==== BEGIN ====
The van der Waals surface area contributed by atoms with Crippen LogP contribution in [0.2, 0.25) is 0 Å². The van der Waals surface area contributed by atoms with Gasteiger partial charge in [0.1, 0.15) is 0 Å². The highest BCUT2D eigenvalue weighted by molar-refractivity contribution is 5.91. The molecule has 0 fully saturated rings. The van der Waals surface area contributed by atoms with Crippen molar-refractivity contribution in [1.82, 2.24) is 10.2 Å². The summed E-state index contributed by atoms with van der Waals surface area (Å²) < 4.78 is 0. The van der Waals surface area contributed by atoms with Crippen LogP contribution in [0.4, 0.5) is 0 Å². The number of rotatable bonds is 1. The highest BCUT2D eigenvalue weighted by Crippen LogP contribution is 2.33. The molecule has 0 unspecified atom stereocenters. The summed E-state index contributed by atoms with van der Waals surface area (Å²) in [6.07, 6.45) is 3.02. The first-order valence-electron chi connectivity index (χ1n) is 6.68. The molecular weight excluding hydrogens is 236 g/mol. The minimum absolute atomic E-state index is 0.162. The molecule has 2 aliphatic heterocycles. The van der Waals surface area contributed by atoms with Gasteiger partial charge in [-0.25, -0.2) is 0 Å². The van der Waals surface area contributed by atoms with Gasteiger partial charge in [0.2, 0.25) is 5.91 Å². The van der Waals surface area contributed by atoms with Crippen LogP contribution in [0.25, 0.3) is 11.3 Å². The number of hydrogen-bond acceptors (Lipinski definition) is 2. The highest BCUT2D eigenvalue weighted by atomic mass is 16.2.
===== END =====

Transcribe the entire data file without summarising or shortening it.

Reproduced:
The van der Waals surface area contributed by atoms with Crippen LogP contribution in [0.2, 0.25) is 0 Å². The van der Waals surface area contributed by atoms with Gasteiger partial charge in [0.1, 0.15) is 0 Å². The highest BCUT2D eigenvalue weighted by molar-refractivity contribution is 5.91. The molecule has 0 fully saturated rings. The van der Waals surface area contributed by atoms with Crippen molar-refractivity contribution in [1.82, 2.24) is 10.2 Å². The summed E-state index contributed by atoms with van der Waals surface area (Å²) < 4.78 is 0. The van der Waals surface area contributed by atoms with Crippen LogP contribution in [0.4, 0.5) is 0 Å². The number of rotatable bonds is 1. The highest BCUT2D eigenvalue weighted by Crippen LogP contribution is 2.33. The molecule has 0 unspecified atom stereocenters. The summed E-state index contributed by atoms with van der Waals surface area (Å²) in [6.07, 6.45) is 3.02. The first-order valence-electron chi connectivity index (χ1n) is 6.68. The molecular weight excluding hydrogens is 236 g/mol. The minimum absolute atomic E-state index is 0.162. The molecule has 2 aliphatic heterocycles. The van der Waals surface area contributed by atoms with Gasteiger partial charge in [-0.25, -0.2) is 0 Å². The van der Waals surface area contributed by atoms with Gasteiger partial charge in [0.2, 0.25) is 5.91 Å². The van der Waals surface area contributed by atoms with Crippen LogP contribution in [0.25, 0.3) is 11.3 Å². The number of hydrogen-bond acceptors (Lipinski definition) is 2. The highest BCUT2D eigenvalue weighted by atomic mass is 16.2.